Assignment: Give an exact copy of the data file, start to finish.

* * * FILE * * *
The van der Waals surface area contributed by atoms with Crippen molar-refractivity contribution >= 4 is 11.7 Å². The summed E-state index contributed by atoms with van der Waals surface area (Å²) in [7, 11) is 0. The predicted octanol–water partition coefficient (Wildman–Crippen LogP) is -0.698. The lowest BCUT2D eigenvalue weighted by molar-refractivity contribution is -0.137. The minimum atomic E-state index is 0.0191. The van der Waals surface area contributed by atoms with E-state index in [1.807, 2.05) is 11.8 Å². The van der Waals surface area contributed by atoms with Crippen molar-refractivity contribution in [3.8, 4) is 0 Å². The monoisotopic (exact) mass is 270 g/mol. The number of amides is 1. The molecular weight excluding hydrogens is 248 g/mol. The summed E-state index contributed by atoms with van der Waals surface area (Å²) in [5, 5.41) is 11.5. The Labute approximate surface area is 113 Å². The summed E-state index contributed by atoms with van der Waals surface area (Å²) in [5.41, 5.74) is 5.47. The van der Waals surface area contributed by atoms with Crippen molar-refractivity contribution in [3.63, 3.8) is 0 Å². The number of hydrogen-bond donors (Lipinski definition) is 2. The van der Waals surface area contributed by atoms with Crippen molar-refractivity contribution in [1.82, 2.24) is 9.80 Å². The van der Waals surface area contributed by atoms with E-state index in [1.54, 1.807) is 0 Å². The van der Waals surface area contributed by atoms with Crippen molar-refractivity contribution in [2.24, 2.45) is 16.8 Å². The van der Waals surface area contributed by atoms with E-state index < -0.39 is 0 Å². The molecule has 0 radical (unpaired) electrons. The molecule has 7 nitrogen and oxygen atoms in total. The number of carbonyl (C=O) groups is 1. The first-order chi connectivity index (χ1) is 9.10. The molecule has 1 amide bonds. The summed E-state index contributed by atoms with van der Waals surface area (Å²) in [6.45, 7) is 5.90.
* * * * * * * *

The van der Waals surface area contributed by atoms with Crippen molar-refractivity contribution >= 4 is 11.7 Å². The summed E-state index contributed by atoms with van der Waals surface area (Å²) in [7, 11) is 0. The predicted octanol–water partition coefficient (Wildman–Crippen LogP) is -0.698. The lowest BCUT2D eigenvalue weighted by molar-refractivity contribution is -0.137. The minimum atomic E-state index is 0.0191. The van der Waals surface area contributed by atoms with E-state index in [1.807, 2.05) is 11.8 Å². The van der Waals surface area contributed by atoms with Crippen molar-refractivity contribution in [3.8, 4) is 0 Å². The monoisotopic (exact) mass is 270 g/mol. The number of amides is 1. The molecular weight excluding hydrogens is 248 g/mol. The summed E-state index contributed by atoms with van der Waals surface area (Å²) in [5, 5.41) is 11.5. The Labute approximate surface area is 113 Å². The summed E-state index contributed by atoms with van der Waals surface area (Å²) in [5.41, 5.74) is 5.47. The van der Waals surface area contributed by atoms with Crippen molar-refractivity contribution in [3.63, 3.8) is 0 Å². The number of hydrogen-bond donors (Lipinski definition) is 2. The van der Waals surface area contributed by atoms with Crippen molar-refractivity contribution in [1.82, 2.24) is 9.80 Å². The van der Waals surface area contributed by atoms with E-state index in [1.54, 1.807) is 0 Å². The van der Waals surface area contributed by atoms with Crippen molar-refractivity contribution in [2.24, 2.45) is 16.8 Å². The van der Waals surface area contributed by atoms with E-state index < -0.39 is 0 Å². The molecule has 0 radical (unpaired) electrons. The molecule has 7 nitrogen and oxygen atoms in total. The number of carbonyl (C=O) groups is 1. The first-order chi connectivity index (χ1) is 9.10. The molecule has 1 amide bonds. The summed E-state index contributed by atoms with van der Waals surface area (Å²) in [6.45, 7) is 5.90.